The health and social care white paper - How to maintain ‘organisational governance’ in ‘a shared system’ context

by David Morris Health Services Sector Leader

Email +44 (0)7841 784180

A new white paper has set out the Government’s intentions to improve health and social care for everyone by building on the remarkable collaborations we have seen throughout the COVID-19 pandemic. It suggests a path of evolution rather than revolution, and it emphasises the duty to collaborate. However, there is much that it doesn’t explain – indeed it leaves some big questions unanswered.

PwC invited a cross-section of senior leaders from across the NHS to a roundtable event to reflect on the implications of the proposed legislation. These discussions highlighted concerns about how the system would work.

Old habits die hard, and after 20 years in some cases of being a foundation trust (FT), the notion of shared system governance for finances and patient tracking lists (PTLs) – as proposed in the new white paper - is a difficult concept to grasp, especially if you are a high performing trust.

Those who were around at the time of FTs being introduced will know there was a marked improvement in trust governance, which might have been spurred on by Monitor’s assessment process or the realisation that the model contained both a threat and, probably more attractive at the time, a real opportunity.

Most FTs had and still have budgets that their boards steward in the hundreds of millions of pounds, they treat thousands of patients, and employ thousands of staff. And, generally they do it remarkably well with little remuneration when compared to private organisations of similar scale.

So, when it comes to now managing a budget across a system with financial constraints and thousands of people waiting over 12 months for care, the prospect of boards sharing these challenges can look daunting.

If a board has managed its own organisation well, what, on the surface of it, are the incentives to take on shared risk with others? It’s not easy to indemnify in the eyes of some trusts, and their consequent mindsets can and do remain focused on their own assets and challenges despite nodding along to wider system working. This is not an easy mindset to shift.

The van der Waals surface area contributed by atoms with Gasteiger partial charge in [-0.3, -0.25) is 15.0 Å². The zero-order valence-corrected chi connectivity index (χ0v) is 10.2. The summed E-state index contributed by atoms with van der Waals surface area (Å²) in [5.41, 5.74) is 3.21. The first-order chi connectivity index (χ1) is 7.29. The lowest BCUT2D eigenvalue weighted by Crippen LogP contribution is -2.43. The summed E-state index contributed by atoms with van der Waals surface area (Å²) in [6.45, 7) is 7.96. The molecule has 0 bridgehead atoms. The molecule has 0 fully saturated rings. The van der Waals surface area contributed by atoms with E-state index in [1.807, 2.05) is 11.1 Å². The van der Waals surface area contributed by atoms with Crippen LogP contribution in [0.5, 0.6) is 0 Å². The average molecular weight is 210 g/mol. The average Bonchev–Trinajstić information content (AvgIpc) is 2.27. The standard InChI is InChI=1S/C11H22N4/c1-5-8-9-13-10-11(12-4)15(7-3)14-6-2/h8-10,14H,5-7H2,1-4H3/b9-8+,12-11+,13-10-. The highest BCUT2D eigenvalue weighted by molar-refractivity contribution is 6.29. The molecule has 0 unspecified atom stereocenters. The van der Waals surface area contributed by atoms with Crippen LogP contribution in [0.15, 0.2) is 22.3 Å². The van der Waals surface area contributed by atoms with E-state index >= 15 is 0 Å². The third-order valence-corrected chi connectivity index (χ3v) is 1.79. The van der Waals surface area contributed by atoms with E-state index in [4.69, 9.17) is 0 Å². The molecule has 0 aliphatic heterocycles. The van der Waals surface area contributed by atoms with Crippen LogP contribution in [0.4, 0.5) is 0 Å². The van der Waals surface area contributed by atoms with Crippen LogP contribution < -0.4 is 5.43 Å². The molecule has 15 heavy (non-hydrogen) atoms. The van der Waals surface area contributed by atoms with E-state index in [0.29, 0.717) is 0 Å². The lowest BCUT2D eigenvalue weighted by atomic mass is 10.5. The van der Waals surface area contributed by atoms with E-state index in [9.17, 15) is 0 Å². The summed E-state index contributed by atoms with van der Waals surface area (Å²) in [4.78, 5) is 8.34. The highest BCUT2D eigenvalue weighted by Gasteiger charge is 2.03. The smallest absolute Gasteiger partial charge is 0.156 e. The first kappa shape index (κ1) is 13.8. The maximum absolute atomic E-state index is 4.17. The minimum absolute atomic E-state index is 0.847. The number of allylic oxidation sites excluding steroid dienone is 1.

Yet the benefits of whole system working and place-based budgets, managed directly by providers of care, working collaboratively can be seen in places such as Canterbury, Alzira, and Jonkoping. These systems tend to out-perform others in terms of all three aspects of the triple aim - better health, better care, better value.

But we mustn’t ignore the fact that sound stewardship and governance of the constituent parts is a precursor to high performance of the system. So, how do we build in the best of both worlds into our mindsets and new operating model?

Working with some of the emerging best-in-class integrated care systems (ICSs) across the country, the answer seems simple:

  • take the principles of great FT governance (like excellent staff engagement) and build them into your new system governance;
  • use carrots, not sticks to reward success and use earned autonomy for providers working together rather than restrict capital as a threat;
  • choose leaders who are capable of sound organisational management but are also collaborative and inclusive by instinct.

If you have any thoughts, or if you would like us to talk to you or your senior team or board, please get in touch and please read our further three blogs on the white paper.

by David Morris Health Services Sector Leader

Email +44 (0)7841 784180

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